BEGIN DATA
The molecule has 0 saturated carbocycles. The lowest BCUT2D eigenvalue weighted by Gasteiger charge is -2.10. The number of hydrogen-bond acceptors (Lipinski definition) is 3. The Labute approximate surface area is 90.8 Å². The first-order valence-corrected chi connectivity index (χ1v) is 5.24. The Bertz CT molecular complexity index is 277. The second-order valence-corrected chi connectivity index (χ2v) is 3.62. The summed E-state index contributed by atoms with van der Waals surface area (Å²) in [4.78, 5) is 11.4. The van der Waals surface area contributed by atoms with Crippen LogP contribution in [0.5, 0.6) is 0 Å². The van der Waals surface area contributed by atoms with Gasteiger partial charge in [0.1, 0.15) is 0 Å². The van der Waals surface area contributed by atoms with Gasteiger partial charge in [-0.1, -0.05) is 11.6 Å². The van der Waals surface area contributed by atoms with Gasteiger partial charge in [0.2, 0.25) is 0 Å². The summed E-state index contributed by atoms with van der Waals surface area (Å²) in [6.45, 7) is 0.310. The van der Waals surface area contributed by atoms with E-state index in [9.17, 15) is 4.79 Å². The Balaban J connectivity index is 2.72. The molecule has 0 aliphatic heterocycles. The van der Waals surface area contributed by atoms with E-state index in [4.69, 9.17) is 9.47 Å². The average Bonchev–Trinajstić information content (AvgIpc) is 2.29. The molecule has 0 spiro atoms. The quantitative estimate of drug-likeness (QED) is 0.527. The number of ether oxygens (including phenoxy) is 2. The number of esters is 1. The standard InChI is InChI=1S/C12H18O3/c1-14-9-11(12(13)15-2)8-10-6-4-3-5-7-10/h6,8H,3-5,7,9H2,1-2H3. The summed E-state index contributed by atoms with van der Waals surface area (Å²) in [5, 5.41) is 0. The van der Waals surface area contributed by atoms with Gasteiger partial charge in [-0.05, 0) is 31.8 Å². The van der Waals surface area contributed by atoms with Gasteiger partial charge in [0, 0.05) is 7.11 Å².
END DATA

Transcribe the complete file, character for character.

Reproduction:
The molecule has 0 saturated carbocycles. The lowest BCUT2D eigenvalue weighted by Gasteiger charge is -2.10. The number of hydrogen-bond acceptors (Lipinski definition) is 3. The Labute approximate surface area is 90.8 Å². The first-order valence-corrected chi connectivity index (χ1v) is 5.24. The Bertz CT molecular complexity index is 277. The second-order valence-corrected chi connectivity index (χ2v) is 3.62. The summed E-state index contributed by atoms with van der Waals surface area (Å²) in [4.78, 5) is 11.4. The van der Waals surface area contributed by atoms with Crippen LogP contribution in [0.5, 0.6) is 0 Å². The van der Waals surface area contributed by atoms with Gasteiger partial charge in [0.1, 0.15) is 0 Å². The van der Waals surface area contributed by atoms with Gasteiger partial charge in [-0.1, -0.05) is 11.6 Å². The van der Waals surface area contributed by atoms with Gasteiger partial charge in [0.2, 0.25) is 0 Å². The summed E-state index contributed by atoms with van der Waals surface area (Å²) in [6.45, 7) is 0.310. The van der Waals surface area contributed by atoms with E-state index in [9.17, 15) is 4.79 Å². The Balaban J connectivity index is 2.72. The molecule has 0 aliphatic heterocycles. The van der Waals surface area contributed by atoms with E-state index in [4.69, 9.17) is 9.47 Å². The average Bonchev–Trinajstić information content (AvgIpc) is 2.29. The molecule has 0 spiro atoms. The quantitative estimate of drug-likeness (QED) is 0.527. The number of ether oxygens (including phenoxy) is 2. The number of esters is 1. The standard InChI is InChI=1S/C12H18O3/c1-14-9-11(12(13)15-2)8-10-6-4-3-5-7-10/h6,8H,3-5,7,9H2,1-2H3. The summed E-state index contributed by atoms with van der Waals surface area (Å²) in [5, 5.41) is 0. The van der Waals surface area contributed by atoms with Gasteiger partial charge in [-0.05, 0) is 31.8 Å². The van der Waals surface area contributed by atoms with Gasteiger partial charge in [0, 0.05) is 7.11 Å².